Wednesday, February 10, 2010

Memoirs of scorned wives

by Miriam

Tina Brown is someone whose successes and failures as a journalist, magazine publisher, book author and media pundit have made her a sometimes controversial celebrity. Personally, I always find her new ventures and her ability to reinvent herself fascinating (she’s the Madonna of the publishing biz) and I usually get a kick out of her insights on current events.

This week, I’ve been thinking of how annoying Jenny Sanford’s new book and the attendant media blitz surrounding it are. After dealing with her public humiliation with dignity and elegance at first, she’s now flogging a book that makes her sound self-righteous, vindictive and petty. Given what a jerk her ex-husband was, it’s no small feat to write a tell-all that makes you seem almost as unsympathetic. But, as Tina says in this NPR piece, that seems to be the trend among the “he-done-me-wrong” memoirists:

"The men they're married to are utter snakes and worms, but these women — they do buy into this stuff, and then they are so humorless about it at the end. Jenny Sanford's book is such a pious document. At some point, I really wish one of these women would begin their book and say, 'I am writing this book out of sweet revenge; my husband was a total worm, and this is payback time.' It would be a little more honest."


Instead, Brown complains, political spouses often retreat to platitudes: 'You know, 'I'm doing this for the children,' " or some such. "It is all nonsense. It is about one of two things: money or revenge. Very often both."

When the Sanford story broke, we here at DGLM discussed the inevitable book deal and the consensus was that this was not a book we were interested in reading (or repping). Are we missing something? What do you think?

6 comments:

  1. Honestly, the book sounds boring and dumb. She had a lot more dignity when she kept her mouth shut and simply kicked that dirtbag to the curb.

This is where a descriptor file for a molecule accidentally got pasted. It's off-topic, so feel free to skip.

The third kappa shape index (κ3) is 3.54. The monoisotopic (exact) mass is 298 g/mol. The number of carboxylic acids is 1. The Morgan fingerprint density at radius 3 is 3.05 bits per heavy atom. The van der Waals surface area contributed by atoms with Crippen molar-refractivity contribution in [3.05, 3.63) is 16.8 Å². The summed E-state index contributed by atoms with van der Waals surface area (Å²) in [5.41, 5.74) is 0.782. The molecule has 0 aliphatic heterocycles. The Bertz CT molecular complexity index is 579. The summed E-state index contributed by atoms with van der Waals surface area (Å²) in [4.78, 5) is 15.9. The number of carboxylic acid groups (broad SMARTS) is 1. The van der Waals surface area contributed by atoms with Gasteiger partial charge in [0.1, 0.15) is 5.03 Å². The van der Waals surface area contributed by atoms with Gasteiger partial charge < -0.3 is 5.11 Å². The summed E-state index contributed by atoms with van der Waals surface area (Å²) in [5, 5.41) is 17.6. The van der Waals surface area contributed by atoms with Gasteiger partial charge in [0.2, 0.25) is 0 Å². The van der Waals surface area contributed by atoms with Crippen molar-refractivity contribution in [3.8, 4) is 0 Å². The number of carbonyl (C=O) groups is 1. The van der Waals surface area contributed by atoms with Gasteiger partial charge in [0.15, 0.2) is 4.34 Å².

Now, a tell-all from the Argentine mistress... THAT I would read!!

    ReplyDelete
  2. I feel a little ashamed. I would absolutely read it. Yes, it sounds petty and bitter and superficial and life's just too short -- and it wouldn't be first on my reading list by a long shot. But I'd read it all the same.

    ReplyDelete
  3. I would rather stick hot pokers in my eyes than read a book like this. My reading time is limited, so I would rather invest the spare hours I have in something I can enjoy, learn from and isn't written out of bitterness.

    ReplyDelete
  4. Great points from Tina Brown and I couldn't agree more that the loss of humor and a reversion to piousness is totally uninteresting to me. Jenny Sanford's book may be position as a recovery or a journey or a survival of a life changing event, but it's a long shot. In women's fiction, that premise isn't enough to be that interesting. What IS interesting is coming through with humor and grace, ala Nora Ephron's Heartburn, maybe.

    ReplyDelete
  5. Not that I would have read the book anyway, but, ugh, did you see Sanford on "The Daily Show"? She was completely self-absorbed and unlikeable.

    She actually got hung up about how much she missed the convicts that used to work around the mansion, and that she wished she still had them to wash her dog.

    Seriously.

    ReplyDelete